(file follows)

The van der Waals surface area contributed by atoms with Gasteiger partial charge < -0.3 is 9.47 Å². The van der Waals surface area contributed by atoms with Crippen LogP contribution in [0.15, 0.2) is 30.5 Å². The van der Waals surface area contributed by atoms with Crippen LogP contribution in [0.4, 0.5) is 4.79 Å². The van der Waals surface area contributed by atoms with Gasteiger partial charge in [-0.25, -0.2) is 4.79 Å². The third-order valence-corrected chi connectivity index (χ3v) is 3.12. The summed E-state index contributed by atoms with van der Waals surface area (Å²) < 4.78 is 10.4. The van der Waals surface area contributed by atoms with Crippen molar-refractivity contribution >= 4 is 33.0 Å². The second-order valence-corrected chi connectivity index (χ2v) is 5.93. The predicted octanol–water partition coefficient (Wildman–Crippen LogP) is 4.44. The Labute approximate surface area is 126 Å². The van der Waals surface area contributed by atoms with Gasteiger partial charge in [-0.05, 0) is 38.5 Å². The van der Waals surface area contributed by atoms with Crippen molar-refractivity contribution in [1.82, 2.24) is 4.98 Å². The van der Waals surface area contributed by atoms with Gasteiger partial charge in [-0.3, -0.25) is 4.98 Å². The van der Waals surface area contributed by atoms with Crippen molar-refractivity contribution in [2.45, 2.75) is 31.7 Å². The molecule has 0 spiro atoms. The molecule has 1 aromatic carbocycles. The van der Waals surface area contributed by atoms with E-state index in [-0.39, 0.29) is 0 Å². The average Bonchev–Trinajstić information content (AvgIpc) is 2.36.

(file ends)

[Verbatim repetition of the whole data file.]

The van der Waals surface area contributed by atoms with Gasteiger partial charge < -0.3 is 9.47 Å². The van der Waals surface area contributed by atoms with Crippen LogP contribution in [0.15, 0.2) is 30.5 Å². The van der Waals surface area contributed by atoms with Crippen LogP contribution in [0.4, 0.5) is 4.79 Å². The van der Waals surface area contributed by atoms with Gasteiger partial charge in [-0.25, -0.2) is 4.79 Å². The third-order valence-corrected chi connectivity index (χ3v) is 3.12. The summed E-state index contributed by atoms with van der Waals surface area (Å²) < 4.78 is 10.4. The van der Waals surface area contributed by atoms with Crippen molar-refractivity contribution >= 4 is 33.0 Å². The second-order valence-corrected chi connectivity index (χ2v) is 5.93. The predicted octanol–water partition coefficient (Wildman–Crippen LogP) is 4.44. The Labute approximate surface area is 126 Å². The van der Waals surface area contributed by atoms with Gasteiger partial charge in [-0.05, 0) is 38.5 Å². The van der Waals surface area contributed by atoms with Crippen molar-refractivity contribution in [1.82, 2.24) is 4.98 Å². The van der Waals surface area contributed by atoms with Gasteiger partial charge in [-0.3, -0.25) is 4.98 Å². The van der Waals surface area contributed by atoms with Crippen molar-refractivity contribution in [2.45, 2.75) is 31.7 Å². The molecule has 0 spiro atoms. The molecule has 1 aromatic carbocycles. The van der Waals surface area contributed by atoms with E-state index in [-0.39, 0.29) is 0 Å². The average Bonchev–Trinajstić information content (AvgIpc) is 2.36.